Walang Tulugan is a free-for-all extravaganza of a show and quite possibly the most confused program on television today. Take tonight’s line-up of guests, just for the show’s first hour: 72-year-old “Asia’s Queen of Songs” Pilita Corrales; 11-year-old Fil-Canadian YouTube sensation Maria Aragon; an American cruise ship musician who sings Tagalog songs; rock and roll band DeLara; a gay singing quintet dressed up as the Teletubbies; and an amateur college dance troupe.
“No other TV show puts out a complete unknown to perform,” Pilita Corrales says, seconds before she goes on stage to sing. “Nobody! But with Kuya Germs, okay na okay.”
We asked Corrales why she still takes the time—at her age and stature—to dress up and get made up for Walang Tulugan. “Honey, nobody says no to Kuya Germs,” she says. “You can’t find a better friend. You can’t find a better star builder. Many people think he charges a commission from the people he helps out. Hindi ganun si Kuya Germs!”
Corrales rushes on stage and belts her classic hit “Paano.” After the song, Kuya Germs joins her for some banter. When the gap finishes and the commercials roll, Kuya Germs escorts Corrales backstage. “Pili, thank you,” he tells her. “I love you, Kuya Germs,” she tells him.
Not only does Kuya Germs not charge a commission from his stars, he actually pays for their talent fees. He reveals that he spends P110,000 for every taping of Walang Tulugan, for the salaries of his co-hosts, guests, and their respective posse of assistants.
“I fund it all, not the company [GMA-7],” he says. “The P110,000 comes from the talent fee they pay me.”
We ask him how much he gets to take home for himself. “Napaka-liit na lang,” he replies, “pero di ko na iniisip yun. I’m okay. At this age, di ko na iniisip ang sarili ko. Araw-araw may mga magulang pa rin na lumalapit sa ‘kin: ‘Kuya Germs, pasikatin niyo naman ang anak ko.’”
Every year, during Kuya Germs’ birthday celebration in Walang Tulugan, the song “Send in the Clowns” is played. “Yun na ang role ko dito sa industriya,” he says. “God has sent me to do this.”
We mention GMA-7’s current anchor variety show Party Pilipinas, a program that, ideally, should be hosted by Kuya Germs. Does he feel the pressure to be more relevant—hipper, younger, flashier? The pressure of the ratings game? The pressure to not be a has-been? “I’m not an old timer,” he says. “Kung anong uso, kung anong tugtog, yun ang sayaw.”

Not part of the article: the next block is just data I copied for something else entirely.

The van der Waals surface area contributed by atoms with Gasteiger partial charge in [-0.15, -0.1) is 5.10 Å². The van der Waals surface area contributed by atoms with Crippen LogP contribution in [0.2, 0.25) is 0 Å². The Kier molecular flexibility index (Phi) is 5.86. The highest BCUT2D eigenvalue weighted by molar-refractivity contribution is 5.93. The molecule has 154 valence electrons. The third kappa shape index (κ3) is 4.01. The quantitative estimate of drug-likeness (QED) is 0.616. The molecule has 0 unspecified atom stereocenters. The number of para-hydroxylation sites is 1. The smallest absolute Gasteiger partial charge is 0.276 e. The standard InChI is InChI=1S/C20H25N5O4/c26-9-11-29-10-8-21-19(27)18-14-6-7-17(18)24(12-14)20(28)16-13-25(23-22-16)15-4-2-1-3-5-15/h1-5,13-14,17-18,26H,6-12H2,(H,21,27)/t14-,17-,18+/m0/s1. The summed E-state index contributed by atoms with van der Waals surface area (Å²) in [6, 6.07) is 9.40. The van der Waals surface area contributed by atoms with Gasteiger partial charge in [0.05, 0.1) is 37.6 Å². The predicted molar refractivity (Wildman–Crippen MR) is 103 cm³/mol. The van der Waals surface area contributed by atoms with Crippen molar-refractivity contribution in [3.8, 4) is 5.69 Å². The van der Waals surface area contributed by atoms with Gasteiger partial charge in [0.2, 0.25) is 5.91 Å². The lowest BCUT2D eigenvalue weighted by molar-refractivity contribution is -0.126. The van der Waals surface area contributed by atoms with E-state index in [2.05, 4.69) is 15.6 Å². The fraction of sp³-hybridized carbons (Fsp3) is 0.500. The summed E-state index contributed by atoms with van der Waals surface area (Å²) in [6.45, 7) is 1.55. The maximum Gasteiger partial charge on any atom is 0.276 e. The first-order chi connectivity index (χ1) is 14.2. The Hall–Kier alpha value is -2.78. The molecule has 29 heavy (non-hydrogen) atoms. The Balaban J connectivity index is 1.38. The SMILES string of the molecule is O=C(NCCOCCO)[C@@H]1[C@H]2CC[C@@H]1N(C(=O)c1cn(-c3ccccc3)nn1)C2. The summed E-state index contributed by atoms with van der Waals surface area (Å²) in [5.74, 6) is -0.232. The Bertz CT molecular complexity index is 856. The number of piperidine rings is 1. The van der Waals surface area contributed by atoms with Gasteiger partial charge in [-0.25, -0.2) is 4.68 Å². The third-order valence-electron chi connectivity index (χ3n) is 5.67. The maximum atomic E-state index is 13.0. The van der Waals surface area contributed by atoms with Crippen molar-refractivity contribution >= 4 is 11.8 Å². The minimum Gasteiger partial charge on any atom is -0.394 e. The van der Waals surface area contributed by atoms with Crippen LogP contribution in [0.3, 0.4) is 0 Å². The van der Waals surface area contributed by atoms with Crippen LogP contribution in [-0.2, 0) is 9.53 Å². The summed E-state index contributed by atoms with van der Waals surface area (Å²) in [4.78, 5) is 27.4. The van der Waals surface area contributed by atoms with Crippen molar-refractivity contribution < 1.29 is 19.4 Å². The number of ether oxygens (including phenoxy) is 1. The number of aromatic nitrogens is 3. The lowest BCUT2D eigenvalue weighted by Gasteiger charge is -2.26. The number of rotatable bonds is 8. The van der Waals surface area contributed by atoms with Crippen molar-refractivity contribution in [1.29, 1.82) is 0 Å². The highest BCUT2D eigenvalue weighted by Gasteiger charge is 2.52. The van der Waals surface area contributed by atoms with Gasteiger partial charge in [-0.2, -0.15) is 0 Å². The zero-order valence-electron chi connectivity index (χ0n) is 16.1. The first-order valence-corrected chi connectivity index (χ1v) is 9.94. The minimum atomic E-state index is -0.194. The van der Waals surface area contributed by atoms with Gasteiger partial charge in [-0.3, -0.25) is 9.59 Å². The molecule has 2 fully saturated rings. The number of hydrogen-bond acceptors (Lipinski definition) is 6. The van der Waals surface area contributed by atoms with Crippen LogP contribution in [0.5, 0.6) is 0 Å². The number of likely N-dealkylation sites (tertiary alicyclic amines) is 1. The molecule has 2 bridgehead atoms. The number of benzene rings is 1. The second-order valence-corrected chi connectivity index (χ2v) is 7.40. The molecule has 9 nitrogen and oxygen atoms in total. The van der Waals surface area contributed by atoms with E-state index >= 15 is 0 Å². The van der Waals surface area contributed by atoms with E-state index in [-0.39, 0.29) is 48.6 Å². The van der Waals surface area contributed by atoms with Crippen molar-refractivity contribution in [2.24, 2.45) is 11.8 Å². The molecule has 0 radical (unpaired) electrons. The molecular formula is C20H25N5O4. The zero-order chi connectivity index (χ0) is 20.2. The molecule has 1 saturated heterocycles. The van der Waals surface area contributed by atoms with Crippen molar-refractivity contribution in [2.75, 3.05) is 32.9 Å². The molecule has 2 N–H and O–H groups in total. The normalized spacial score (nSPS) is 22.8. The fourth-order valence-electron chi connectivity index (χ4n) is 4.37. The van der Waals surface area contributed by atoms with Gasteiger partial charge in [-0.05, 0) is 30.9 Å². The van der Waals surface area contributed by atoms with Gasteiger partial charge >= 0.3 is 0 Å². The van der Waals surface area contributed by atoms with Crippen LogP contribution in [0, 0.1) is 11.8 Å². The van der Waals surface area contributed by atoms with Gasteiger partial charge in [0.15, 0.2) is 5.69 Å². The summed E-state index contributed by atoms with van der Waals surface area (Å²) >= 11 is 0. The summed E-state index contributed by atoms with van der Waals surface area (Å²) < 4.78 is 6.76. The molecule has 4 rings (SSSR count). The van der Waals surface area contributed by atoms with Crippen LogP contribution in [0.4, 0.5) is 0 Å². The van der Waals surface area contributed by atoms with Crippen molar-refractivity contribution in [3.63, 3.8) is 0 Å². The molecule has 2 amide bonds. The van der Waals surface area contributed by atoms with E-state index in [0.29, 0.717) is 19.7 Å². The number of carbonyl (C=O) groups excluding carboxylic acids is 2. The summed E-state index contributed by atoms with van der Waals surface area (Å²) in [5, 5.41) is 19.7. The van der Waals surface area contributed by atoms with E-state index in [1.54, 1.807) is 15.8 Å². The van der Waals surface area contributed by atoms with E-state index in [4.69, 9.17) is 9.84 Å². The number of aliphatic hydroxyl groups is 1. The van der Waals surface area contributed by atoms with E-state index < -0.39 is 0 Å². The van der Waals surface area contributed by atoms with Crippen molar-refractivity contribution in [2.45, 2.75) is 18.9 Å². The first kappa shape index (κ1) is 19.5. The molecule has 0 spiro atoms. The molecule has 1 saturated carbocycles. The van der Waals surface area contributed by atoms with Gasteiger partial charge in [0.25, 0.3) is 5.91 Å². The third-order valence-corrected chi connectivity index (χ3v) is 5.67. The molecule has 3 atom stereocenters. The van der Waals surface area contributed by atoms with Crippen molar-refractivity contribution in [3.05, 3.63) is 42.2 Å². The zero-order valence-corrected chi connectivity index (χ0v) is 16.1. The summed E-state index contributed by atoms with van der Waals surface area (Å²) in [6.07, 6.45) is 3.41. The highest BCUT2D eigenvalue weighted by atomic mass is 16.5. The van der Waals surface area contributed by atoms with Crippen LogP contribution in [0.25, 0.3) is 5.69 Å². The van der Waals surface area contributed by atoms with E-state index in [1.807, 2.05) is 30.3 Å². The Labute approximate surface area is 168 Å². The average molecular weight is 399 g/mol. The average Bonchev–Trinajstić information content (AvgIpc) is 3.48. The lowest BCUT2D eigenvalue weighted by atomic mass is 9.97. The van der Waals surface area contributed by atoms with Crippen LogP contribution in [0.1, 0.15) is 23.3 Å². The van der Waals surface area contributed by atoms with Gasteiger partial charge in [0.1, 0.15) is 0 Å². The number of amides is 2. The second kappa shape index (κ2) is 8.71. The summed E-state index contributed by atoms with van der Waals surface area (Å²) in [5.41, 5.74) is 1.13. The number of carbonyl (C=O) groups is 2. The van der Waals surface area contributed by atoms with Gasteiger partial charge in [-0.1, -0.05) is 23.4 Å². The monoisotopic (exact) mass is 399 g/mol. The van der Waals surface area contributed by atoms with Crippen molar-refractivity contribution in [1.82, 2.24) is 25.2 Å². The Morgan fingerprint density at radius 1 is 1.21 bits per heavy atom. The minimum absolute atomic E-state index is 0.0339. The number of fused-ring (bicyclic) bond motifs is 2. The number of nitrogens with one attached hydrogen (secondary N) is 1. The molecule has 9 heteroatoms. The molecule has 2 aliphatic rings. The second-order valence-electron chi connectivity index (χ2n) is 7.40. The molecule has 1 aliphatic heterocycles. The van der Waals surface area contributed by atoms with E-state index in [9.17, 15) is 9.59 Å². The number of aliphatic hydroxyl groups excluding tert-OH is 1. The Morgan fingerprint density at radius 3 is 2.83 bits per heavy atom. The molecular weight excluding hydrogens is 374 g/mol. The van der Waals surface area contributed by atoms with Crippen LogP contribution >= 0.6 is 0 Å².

“Sabi nila sa ‘kin, ba’t ba di ka pa mag-retire? My god, lalo akong manghihina,” Kuya Germs says with a laugh. “I started on the stage, I will die on the stage.”
As if on cue, Kuya Germs is called back to the Walang Tulugan stage for the next gap. Right before the cameras roll, he warms up the audience, 90% of which are composed of high school students who have all most likely never seen a single episode of GMA Supershow or That’s Entertainment and hence fully comprehend the position of German Moreno in Philippine popular culture.
“O, dapat naka-ngiti tayong lahat,” Kuya Germs tells them. “Kasi pag naka-simangot, papangit tayo! Gusto niyo ba ‘yun?”
The show goes on-air. Kuya Germs does his thing. The audience claps. Canned applause is played. The lights go down. The show goes off-air. The entire studio braces for the next segment. Kuya Germs walks down the stage. To our surprise, he approaches us at a far corner of the studio. “Kumain na ba kayo?” he asks. “Gusto niyong magpabili ako?” We decline and say thanks. So he nods, walks away, and gets back to his dressing room, his back hunched from all the weight of the world.
This story first appeared in Rogue’s 2011 Entertainment Issue (October 2011). The issue is also available for download on Zinio.